If there’s an index, you may have written a dozen names and sequential numbers from the index.  Now you have to scroll to each of those numbers.  Check the parents.  You may not find any children for that family for that year.  Don’t be surprised.

If you do find one, should you check the rest of the names?  Or can you jump at least 9 months ahead?  My suggestion, even though it is extra work, is to keep looking, even though biologically you are very unlikely to find more children that year.  You can get familiar with other couples who have the surname and it will be helpful later if you have to research those families.

What you should probably do is to keep a notebook, and write the names of each couple.  At least record the name of the child and the sequential number, and the date if you found it.  Then you’ll have a quick way to construct these other families if needed.

You could easily say “The kid was born in July.  There won’t be any more kids in 1879.”  This would save time, sure.  But where do you draw the line?  April?  Could you have a couple with a child born in April and another in December?  Unlikely, but technically possible.  The December baby might have been born dangerously premature and died.  You need to know that, so I suggest you look anyway.  Anyone who has heard the phrase “Irish Twins” will soon learn there are Italian twins too, with one sibling born in February and one in November of the same year.

So you should finish the year and repeat the process for the next year.  So how do you know when to stop?  My great-great-grandparents married in 1878.  Do I go to 1900?

You need to decide this based on what you may know.  I happen to know that “Zi Zi Deline” was the baby of this family and was born in 1902, so I must search at least that far forward.  If you don’t know anyone except the birth year of the ancestor who was born to this couple, then you can use other information.

  • How old was the mother? Her age will be on the marriage.  She could conceivably (no pun intended) keep having children into her 40s.
  • Do you have a death notice for any sibling in this family? You might find names that you never heard before, and you ought to keep looking for births until you find all of the siblings listed in the death notice.
  • If you go several years without finding children to this couple, there are several possibilities:
    • The father might have died. Is the most recent child named for the father?  Maybe you need to check the year before that baby was born to find a death for the father.
    • The mother might have died. Check deaths starting the year of the birth of the most recent baby and work forward.
    • Either or both parents might have emigrated to America permanently. Check a census record to see if any of the children of this couple was born in America.  If so, you need to look for American birth certificates instead of Italian ones.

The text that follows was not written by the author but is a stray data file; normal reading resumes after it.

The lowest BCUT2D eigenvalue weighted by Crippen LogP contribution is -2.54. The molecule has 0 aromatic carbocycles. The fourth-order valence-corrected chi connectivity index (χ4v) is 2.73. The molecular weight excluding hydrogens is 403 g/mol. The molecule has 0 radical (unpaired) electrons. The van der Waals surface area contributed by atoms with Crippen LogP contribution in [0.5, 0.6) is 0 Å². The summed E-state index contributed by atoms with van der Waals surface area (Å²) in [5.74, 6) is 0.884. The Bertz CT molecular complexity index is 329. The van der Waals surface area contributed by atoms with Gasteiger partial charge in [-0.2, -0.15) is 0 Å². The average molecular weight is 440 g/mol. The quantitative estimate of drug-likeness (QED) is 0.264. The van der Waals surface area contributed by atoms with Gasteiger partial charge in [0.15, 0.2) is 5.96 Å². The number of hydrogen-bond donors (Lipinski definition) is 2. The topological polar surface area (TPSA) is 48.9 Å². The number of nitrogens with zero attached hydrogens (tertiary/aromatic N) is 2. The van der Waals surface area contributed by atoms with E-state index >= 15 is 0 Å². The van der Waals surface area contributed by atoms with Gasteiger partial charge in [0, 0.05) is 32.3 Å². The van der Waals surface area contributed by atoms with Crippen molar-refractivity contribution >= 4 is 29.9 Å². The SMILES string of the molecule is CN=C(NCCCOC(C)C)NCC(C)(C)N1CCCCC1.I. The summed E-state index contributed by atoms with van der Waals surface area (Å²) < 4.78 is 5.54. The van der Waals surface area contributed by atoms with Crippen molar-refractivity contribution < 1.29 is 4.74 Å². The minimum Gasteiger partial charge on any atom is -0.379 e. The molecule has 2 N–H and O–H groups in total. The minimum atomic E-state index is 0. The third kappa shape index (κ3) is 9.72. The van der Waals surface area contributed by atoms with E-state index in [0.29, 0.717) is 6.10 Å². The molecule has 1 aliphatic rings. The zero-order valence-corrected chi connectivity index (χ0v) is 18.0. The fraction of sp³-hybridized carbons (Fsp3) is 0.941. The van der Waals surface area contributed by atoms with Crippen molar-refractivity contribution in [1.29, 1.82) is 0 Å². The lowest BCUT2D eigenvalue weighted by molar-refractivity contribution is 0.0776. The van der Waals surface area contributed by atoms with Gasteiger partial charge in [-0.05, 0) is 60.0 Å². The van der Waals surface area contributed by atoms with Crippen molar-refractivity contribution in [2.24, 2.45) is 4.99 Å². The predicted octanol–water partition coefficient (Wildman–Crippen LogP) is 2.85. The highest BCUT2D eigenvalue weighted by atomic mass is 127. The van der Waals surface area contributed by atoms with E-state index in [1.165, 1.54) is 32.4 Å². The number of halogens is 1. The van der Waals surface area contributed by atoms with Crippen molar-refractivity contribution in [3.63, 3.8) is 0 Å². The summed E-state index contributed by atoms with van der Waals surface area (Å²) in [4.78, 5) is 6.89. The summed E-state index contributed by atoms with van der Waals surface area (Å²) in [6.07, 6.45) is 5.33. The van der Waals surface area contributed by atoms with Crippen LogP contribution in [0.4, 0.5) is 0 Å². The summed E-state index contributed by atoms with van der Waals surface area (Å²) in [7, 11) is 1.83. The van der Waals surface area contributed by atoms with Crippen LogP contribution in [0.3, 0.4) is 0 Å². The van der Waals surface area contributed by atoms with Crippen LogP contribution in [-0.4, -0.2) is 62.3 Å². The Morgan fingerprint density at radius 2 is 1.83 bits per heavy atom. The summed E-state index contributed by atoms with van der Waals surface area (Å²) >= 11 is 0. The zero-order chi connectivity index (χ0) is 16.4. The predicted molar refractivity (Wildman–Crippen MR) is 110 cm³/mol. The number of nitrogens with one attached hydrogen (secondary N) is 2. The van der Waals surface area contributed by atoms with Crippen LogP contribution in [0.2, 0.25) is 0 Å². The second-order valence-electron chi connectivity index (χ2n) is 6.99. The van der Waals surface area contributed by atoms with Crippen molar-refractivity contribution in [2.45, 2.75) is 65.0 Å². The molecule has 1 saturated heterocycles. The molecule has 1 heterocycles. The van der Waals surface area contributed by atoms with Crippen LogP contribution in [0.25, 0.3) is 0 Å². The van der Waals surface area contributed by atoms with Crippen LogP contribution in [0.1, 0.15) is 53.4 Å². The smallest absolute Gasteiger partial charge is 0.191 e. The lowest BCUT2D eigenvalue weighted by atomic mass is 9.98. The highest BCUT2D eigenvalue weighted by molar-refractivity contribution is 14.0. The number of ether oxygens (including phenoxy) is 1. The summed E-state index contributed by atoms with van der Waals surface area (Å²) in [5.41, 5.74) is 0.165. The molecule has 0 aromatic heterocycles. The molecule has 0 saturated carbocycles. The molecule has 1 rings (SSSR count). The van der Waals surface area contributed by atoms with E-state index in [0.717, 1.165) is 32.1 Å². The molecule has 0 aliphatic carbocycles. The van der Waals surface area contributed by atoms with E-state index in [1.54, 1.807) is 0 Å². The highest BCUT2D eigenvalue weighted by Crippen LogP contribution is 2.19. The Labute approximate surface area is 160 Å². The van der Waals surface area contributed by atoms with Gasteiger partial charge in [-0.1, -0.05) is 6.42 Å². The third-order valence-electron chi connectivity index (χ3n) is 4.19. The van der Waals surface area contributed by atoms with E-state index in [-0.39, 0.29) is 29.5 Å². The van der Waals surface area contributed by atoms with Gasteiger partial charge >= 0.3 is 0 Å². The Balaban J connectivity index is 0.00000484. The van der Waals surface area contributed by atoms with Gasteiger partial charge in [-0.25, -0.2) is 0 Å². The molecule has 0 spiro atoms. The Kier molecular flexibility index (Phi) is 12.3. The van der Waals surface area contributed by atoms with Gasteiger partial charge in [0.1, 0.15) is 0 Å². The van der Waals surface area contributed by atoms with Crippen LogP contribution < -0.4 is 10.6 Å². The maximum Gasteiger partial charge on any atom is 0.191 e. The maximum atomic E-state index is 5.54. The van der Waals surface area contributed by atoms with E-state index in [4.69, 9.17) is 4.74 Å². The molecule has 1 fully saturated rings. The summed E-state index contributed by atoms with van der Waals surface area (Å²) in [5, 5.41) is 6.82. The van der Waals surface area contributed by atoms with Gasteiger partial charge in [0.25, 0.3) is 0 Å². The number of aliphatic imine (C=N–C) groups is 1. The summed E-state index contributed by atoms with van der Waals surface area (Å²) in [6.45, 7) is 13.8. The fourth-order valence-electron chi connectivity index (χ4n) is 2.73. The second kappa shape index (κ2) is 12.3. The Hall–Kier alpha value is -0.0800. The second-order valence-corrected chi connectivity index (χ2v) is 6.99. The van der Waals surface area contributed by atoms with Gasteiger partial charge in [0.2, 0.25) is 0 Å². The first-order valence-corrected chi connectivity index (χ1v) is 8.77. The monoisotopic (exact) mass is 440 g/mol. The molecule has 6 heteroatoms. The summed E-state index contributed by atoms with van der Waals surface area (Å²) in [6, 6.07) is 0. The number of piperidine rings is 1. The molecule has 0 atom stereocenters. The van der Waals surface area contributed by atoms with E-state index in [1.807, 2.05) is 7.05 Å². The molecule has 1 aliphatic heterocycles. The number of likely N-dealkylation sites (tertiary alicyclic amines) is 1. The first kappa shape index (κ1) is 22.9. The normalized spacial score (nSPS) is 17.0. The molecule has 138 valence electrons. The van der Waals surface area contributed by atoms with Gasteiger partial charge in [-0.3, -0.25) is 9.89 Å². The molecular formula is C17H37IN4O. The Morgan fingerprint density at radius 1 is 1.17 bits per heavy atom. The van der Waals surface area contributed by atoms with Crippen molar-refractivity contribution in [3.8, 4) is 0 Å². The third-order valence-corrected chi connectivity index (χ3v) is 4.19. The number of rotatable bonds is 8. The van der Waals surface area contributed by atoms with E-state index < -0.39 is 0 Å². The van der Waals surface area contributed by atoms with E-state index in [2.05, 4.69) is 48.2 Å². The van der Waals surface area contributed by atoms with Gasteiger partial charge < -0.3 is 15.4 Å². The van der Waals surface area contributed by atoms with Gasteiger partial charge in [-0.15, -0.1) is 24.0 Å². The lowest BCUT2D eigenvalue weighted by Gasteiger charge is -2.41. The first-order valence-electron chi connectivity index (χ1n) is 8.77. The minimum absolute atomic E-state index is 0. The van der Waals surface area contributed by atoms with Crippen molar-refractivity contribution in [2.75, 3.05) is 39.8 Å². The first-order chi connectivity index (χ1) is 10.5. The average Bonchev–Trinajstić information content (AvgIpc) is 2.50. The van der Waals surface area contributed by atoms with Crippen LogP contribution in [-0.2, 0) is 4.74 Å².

• The father might have emigrated to America temporarily. Look for a passenger list.  At least you know they couldn’t have more children while living on different continents.
    • As explained in last months’ column, there may be stillbirths that are not in the index under the correct surname. They may be listed in the index under “B” bambino non viva” and you may have to check each one, looking for the parents.

This is a lot to process.  The good news is that the process is basically repetitive, and as long as you find children that belong, you’re making progress.  Let’s stick to finding births for now.  When you get adventurous, you can try the same process in the death records.  It will work basically the same.  Start with the year of the birth of the first child and work forward.  You may not find deaths for A) children who were stillborn – that info will be on the birth record; and B) if any sibling stayed in Italy and died there of old age and you had no idea.

Happy Hunting!

Write to Dan at and please put “Fra Noi” in the subject, if you have any questions.


About Dan Niemiec

Dan Niemiec has been the genealogy columnist for Fra Noi since 2004. For the past 25 years, he has researched his genealogy back 17 generations, plus tracing descendants of his ancestors, yielding 74,000 relatives. His major focus is on civil and church records in Italy, Chicago vital records, Chicago Catholic records and most major genealogy web sites. He has given dozens of presentations to many local and some national genealogy societies on topics such as cemetery research, Catholic records, Italian records, Ellis Island and newspaper research, among others.